Today, we're talking to Anita Higman with her debut Heartsong novel. I've known Anita for several years through American Christian Fiction Writers.
There is a bit of me in nearly all of my characters—even the male characters. In the recent novel, The Love Song, the hero, Zachary Martin, is a nerd. Even though I don’t have Zachary’s brain power, I can relate to his bumbling ways. So, yes, bits of me show up everywhere. But I’m sure that’s very common among writers. It’s easier to write about characteristics and temperaments that we fully understand rather than ones we’re just guessing at.
What is the quirkiest thing you have ever done?
I do so many oddball things that narrowing it down to one is difficult. But my husband seemed to think my Tibetan Monk story might be a good one to share. Many years ago I was taking my kids along with another mom and her kids to visit a local museum for the day. In the midst of our milling around the exhibits, we ran across a cluster of Tibetan Monks with their long robes, sandals, and shaved heads. I thought, “They look kind of lonely. What if a conservative Christian mom with her kids left her comfort zone and went over to say hello?” Well, that turned out to be a good idea, since they were very friendly and seemed to be just waiting for someone to reach out with a smile. We all, including the monks, ended up taking turns standing with each other and snapping photos. It was an amazing few minutes I will never forget—two very different cultures colliding in joy. In fact, somewhere in our family albums I still have those pictures from that day at the museum of their happy faces mingled with ours.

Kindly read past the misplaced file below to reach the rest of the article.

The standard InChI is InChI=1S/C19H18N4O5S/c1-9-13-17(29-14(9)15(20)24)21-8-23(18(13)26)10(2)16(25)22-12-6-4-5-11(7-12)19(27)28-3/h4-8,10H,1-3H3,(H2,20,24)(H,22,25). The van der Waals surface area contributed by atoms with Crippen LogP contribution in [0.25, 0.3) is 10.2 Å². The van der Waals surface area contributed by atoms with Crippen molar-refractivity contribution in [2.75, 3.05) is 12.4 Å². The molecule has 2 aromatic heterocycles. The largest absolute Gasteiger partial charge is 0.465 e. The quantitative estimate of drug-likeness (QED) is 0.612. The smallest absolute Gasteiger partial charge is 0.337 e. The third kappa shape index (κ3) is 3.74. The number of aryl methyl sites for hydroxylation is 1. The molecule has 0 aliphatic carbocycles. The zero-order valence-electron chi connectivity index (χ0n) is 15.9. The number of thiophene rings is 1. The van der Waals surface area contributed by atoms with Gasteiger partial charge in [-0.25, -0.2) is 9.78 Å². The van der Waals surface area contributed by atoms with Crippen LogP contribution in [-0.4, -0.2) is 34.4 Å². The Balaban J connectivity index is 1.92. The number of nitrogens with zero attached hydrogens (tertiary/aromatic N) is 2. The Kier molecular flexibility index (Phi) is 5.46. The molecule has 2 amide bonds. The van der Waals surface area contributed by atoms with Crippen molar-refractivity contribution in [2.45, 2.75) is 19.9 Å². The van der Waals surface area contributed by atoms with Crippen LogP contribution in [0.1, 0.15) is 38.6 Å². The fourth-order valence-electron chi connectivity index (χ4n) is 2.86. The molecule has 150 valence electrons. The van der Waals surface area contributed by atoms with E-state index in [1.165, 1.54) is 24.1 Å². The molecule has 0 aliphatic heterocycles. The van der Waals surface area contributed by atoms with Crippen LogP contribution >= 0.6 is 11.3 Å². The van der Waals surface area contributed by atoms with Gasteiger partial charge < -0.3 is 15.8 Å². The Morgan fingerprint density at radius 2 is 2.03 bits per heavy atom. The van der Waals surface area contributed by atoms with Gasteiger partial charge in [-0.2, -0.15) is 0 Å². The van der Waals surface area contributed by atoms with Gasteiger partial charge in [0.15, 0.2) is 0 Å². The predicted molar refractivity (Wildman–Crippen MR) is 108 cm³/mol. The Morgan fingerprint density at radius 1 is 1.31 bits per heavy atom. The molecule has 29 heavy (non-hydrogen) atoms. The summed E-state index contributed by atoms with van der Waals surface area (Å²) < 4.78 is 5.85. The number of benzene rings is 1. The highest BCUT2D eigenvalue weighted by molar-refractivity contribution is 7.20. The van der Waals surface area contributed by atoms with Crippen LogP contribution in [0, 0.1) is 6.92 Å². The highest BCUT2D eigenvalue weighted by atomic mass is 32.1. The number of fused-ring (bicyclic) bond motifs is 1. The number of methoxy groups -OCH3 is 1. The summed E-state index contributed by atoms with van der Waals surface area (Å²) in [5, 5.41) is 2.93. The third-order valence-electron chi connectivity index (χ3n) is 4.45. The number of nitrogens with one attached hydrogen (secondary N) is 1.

When did you first discover that you were a writer?
When I was a girl I tried writing a story about a man from Mars who came to earth to live an ordinary life in New York. Well, the idea was good, but I didn’t get too far, since I had no idea what I was doing! But I wish someone would have said, “Hey, Anita, of course this stinks. It’s your first effort. Keep writing, and you’ll get better.” But no one said that, so I gave up writing from many years. I was about thirty years old before I took up the dream with some serious effort. So, I suppose the answer to your question is, I did have the desire to become a writer from an early age, but I didn’t really discover I could write until I was in my thirties.
Tell us the range of the kinds of books you enjoy reading.
All kinds. Lately, I’ve been reading Tolkien. I’ve read, The Hobbit, The Fellowship of the Ring, and The Two Towers. I’m looking forward to the final installment of, The Return of the King. Tolkien’s work is so masterful, I always feel quite humbled after reading one of his books.
What other books have you written, whether published or not?
I’ve written twenty books in a number of genres, including novels, plays, nonfiction inspirational and curriculum. I also have manuscripts in my office drawers, which have never been published. But I’m happy about that fact, since I now consider most of those works practice runs.
How do you keep your sanity in our run, run, run world?